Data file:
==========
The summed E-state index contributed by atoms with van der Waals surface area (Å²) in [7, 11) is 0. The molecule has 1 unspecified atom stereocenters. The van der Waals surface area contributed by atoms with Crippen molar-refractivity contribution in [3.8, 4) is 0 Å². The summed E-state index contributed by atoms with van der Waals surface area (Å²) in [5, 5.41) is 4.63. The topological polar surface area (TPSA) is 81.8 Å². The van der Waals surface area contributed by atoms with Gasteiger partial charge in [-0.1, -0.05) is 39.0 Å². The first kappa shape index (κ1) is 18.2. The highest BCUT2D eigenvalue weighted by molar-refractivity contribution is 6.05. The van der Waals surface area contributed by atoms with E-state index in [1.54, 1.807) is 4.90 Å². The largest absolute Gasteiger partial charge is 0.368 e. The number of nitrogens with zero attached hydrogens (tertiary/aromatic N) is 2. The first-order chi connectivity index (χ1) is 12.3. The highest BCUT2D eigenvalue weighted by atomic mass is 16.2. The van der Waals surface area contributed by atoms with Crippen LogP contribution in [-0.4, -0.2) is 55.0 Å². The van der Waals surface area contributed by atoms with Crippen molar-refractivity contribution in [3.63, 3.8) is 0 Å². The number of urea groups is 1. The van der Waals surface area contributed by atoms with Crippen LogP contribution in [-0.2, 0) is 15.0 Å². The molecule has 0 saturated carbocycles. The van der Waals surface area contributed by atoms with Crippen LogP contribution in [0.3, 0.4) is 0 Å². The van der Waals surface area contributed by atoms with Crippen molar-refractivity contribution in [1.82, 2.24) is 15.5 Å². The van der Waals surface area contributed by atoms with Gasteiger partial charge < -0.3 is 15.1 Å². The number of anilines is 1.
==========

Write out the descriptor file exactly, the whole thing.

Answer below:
The summed E-state index contributed by atoms with van der Waals surface area (Å²) in [7, 11) is 0. The molecule has 1 unspecified atom stereocenters. The van der Waals surface area contributed by atoms with Crippen molar-refractivity contribution in [3.8, 4) is 0 Å². The summed E-state index contributed by atoms with van der Waals surface area (Å²) in [5, 5.41) is 4.63. The topological polar surface area (TPSA) is 81.8 Å². The van der Waals surface area contributed by atoms with Gasteiger partial charge in [-0.1, -0.05) is 39.0 Å². The first kappa shape index (κ1) is 18.2. The highest BCUT2D eigenvalue weighted by molar-refractivity contribution is 6.05. The van der Waals surface area contributed by atoms with E-state index in [1.54, 1.807) is 4.90 Å². The largest absolute Gasteiger partial charge is 0.368 e. The number of nitrogens with zero attached hydrogens (tertiary/aromatic N) is 2. The first-order chi connectivity index (χ1) is 12.3. The highest BCUT2D eigenvalue weighted by atomic mass is 16.2. The van der Waals surface area contributed by atoms with Crippen LogP contribution in [-0.4, -0.2) is 55.0 Å². The van der Waals surface area contributed by atoms with Crippen molar-refractivity contribution in [3.63, 3.8) is 0 Å². The number of urea groups is 1. The van der Waals surface area contributed by atoms with Crippen LogP contribution in [-0.2, 0) is 15.0 Å². The molecule has 0 saturated carbocycles. The van der Waals surface area contributed by atoms with Crippen LogP contribution in [0.3, 0.4) is 0 Å². The van der Waals surface area contributed by atoms with Crippen molar-refractivity contribution in [1.82, 2.24) is 15.5 Å². The van der Waals surface area contributed by atoms with Gasteiger partial charge < -0.3 is 15.1 Å². The number of anilines is 1.